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Chapter 18 - Forgiveness

A relationship between two people (especially one that has grown deeper) can be broken when trust is betrayed. Since God does nothing that requires forgiveness and we always do, our relationship with God is a good place to start to examine the process of forgiveness. There is a two step relationship with God. The first step is for us to become a Christian when we trust in Jesus and receive the judicial forgiveness of all of our sins (past, current, and even future). This establishes a relationship between us and God. The second step is our walk with God. It is in this walk that we can draw nearer (and make our relationship deeper) or drift further (and make our relationship more distant). When we grow in distance from God, we follow the flesh, are drawn to the world, and grow in our sin.

If we confess our sins, he is faithful and just to forgive us our sins, and to cleanse us from all unrighteousness. - 1 John 1:9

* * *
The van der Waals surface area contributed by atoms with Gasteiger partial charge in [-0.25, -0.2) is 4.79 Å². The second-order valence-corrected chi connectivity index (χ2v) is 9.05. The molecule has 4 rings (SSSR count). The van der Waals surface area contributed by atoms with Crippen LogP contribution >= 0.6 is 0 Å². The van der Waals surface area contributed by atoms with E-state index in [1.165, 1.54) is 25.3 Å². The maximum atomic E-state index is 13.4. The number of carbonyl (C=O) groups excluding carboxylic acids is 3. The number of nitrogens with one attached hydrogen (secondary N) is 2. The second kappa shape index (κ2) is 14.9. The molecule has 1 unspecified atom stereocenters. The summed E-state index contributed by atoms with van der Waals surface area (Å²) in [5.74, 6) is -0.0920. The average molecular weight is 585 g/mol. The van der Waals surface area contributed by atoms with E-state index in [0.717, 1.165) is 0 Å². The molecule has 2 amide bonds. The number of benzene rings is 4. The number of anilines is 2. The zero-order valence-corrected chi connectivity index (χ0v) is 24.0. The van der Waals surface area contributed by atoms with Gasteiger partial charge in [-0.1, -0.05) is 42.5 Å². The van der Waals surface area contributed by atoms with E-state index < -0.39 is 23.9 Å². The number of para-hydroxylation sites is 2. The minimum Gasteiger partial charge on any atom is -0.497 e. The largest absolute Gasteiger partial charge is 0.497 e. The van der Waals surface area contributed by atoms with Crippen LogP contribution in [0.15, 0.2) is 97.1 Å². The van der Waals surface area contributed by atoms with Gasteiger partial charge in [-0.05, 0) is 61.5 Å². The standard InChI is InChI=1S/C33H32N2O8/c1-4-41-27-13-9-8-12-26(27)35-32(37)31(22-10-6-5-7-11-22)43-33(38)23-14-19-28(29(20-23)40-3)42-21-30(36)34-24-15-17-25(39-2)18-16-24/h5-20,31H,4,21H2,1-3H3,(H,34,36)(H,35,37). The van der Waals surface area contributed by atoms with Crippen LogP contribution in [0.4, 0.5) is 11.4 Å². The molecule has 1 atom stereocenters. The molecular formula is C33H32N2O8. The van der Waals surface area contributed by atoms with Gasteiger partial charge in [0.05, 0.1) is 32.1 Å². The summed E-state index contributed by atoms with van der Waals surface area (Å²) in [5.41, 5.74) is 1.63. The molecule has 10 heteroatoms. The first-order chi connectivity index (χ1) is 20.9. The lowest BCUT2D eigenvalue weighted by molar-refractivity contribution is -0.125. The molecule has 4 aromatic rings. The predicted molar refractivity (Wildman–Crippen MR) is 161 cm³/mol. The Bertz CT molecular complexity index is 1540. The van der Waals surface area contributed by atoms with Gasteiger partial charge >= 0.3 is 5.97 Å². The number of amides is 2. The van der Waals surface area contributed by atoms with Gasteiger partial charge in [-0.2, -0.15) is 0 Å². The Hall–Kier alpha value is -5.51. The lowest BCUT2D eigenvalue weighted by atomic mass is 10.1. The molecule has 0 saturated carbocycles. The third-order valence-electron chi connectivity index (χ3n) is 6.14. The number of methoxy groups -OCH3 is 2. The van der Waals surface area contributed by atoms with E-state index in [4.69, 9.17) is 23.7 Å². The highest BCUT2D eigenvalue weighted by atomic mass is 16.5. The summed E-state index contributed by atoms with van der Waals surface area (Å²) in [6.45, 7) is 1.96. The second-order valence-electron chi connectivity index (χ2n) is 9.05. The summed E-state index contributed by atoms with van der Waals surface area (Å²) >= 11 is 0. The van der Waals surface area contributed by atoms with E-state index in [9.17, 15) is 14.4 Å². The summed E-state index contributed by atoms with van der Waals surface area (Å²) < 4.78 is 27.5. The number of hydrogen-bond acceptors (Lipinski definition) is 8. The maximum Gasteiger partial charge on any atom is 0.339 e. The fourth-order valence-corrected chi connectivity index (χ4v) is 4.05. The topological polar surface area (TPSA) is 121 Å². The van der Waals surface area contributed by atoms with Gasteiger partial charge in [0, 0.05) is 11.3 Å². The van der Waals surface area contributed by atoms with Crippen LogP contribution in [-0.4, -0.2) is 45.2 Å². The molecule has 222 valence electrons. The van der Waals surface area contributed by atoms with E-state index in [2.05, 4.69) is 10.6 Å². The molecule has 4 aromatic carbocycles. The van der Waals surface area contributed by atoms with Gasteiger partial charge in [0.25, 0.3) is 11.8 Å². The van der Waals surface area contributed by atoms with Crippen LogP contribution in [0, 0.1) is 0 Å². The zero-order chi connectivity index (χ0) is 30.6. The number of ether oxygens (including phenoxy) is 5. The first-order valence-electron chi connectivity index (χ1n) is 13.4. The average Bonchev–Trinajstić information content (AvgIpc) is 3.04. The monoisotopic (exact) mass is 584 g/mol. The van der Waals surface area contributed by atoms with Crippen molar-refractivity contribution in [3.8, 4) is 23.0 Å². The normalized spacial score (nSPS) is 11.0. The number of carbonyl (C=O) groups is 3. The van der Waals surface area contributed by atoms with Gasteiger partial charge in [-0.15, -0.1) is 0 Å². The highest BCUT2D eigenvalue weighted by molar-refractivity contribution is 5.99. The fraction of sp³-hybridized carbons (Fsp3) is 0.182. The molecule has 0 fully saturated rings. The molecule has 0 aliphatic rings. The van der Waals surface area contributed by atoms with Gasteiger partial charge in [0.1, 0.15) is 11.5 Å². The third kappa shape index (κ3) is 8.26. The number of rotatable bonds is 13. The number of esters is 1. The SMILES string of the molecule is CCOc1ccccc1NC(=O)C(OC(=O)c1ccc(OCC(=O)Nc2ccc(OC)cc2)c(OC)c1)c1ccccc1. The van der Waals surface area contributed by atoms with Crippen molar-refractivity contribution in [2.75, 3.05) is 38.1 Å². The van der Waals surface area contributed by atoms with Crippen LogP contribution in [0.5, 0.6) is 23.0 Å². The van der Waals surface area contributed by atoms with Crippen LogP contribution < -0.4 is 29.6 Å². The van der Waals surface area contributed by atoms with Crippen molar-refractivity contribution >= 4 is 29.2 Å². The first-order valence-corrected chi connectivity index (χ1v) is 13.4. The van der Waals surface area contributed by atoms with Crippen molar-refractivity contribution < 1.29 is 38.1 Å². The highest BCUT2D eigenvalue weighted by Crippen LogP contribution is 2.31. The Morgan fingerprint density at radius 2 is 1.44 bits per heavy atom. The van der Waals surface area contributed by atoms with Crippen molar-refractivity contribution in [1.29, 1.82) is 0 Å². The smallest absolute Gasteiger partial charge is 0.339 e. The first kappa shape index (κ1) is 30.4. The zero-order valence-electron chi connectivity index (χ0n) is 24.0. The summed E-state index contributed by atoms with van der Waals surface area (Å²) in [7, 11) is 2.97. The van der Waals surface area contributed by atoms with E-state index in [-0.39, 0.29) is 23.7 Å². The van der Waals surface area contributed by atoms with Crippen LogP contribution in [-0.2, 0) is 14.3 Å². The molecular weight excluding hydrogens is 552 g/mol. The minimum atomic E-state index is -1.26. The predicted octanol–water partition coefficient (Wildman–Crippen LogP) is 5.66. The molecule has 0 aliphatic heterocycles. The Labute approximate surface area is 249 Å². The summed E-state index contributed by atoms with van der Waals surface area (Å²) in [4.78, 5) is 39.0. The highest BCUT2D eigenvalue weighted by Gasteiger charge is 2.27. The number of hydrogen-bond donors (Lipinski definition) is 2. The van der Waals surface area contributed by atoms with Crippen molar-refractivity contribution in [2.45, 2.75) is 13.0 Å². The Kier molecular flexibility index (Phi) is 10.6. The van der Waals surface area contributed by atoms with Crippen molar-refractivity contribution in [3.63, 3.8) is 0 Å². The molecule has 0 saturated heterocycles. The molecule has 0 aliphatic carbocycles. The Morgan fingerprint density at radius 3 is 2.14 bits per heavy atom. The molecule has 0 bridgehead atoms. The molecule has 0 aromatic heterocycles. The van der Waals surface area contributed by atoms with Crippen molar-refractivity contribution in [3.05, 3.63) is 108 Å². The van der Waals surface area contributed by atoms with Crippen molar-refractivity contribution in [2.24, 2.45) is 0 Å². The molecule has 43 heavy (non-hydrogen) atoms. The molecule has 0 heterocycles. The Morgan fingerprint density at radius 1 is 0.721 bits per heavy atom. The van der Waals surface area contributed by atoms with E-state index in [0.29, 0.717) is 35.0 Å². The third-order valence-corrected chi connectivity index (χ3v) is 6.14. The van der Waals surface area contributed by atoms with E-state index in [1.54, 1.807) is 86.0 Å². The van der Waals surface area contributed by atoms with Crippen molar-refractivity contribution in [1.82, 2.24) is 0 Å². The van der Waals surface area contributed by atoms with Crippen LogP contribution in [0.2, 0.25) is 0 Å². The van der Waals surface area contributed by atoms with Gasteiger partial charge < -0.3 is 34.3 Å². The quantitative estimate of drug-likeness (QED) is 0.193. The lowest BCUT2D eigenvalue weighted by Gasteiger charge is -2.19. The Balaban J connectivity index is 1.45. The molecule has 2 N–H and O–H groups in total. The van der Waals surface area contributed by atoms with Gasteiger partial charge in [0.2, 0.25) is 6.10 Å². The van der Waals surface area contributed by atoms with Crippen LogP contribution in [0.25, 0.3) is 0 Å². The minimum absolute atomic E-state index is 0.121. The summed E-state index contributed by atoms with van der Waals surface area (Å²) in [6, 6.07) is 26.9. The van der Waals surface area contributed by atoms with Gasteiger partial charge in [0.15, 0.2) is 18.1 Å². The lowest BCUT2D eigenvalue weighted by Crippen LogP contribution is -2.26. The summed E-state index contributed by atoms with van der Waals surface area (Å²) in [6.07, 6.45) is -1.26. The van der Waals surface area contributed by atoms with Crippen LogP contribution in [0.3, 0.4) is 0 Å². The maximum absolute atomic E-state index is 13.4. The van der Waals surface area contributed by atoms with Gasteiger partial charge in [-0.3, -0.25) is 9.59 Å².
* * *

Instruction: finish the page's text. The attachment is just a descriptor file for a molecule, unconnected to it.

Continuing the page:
While all of our past, current, and future sins have been judicially forgiven, they still keep us from drawing closer to God in our relationship with him. For example, a person might steal $1,000 from a neighbor and be sentenced to 30 days in jail. When he gets out and goes home, he has paid the penalty for his crime, but his relationship with his neighbor is still broken. In a similar way, all our sins have been forgiven, but our relationship remains broken.

God offers a restored relationship after we sin based on our 'confession'. The word confess is made up of two Greek words 'homo' and 'logos' conveying the idea that when we can say the 'same words' that God would about our sins, we bring ourselves into alignment with truth and can receive a restored relationship. God is perpetually ready to forgive the daily sins of ours that build a barrier between him and us.

The idea of human relationship forgiveness was inquired of by Peter in an attempt to show his readiness to extend mercy.

Then came Peter to him, and said, Lord, how oft shall my brother sin against me, and I forgive him? till seven times? Jesus saith unto him, I say not unto thee, Until seven times: but, Until seventy times seven. - Matthew 18:21-22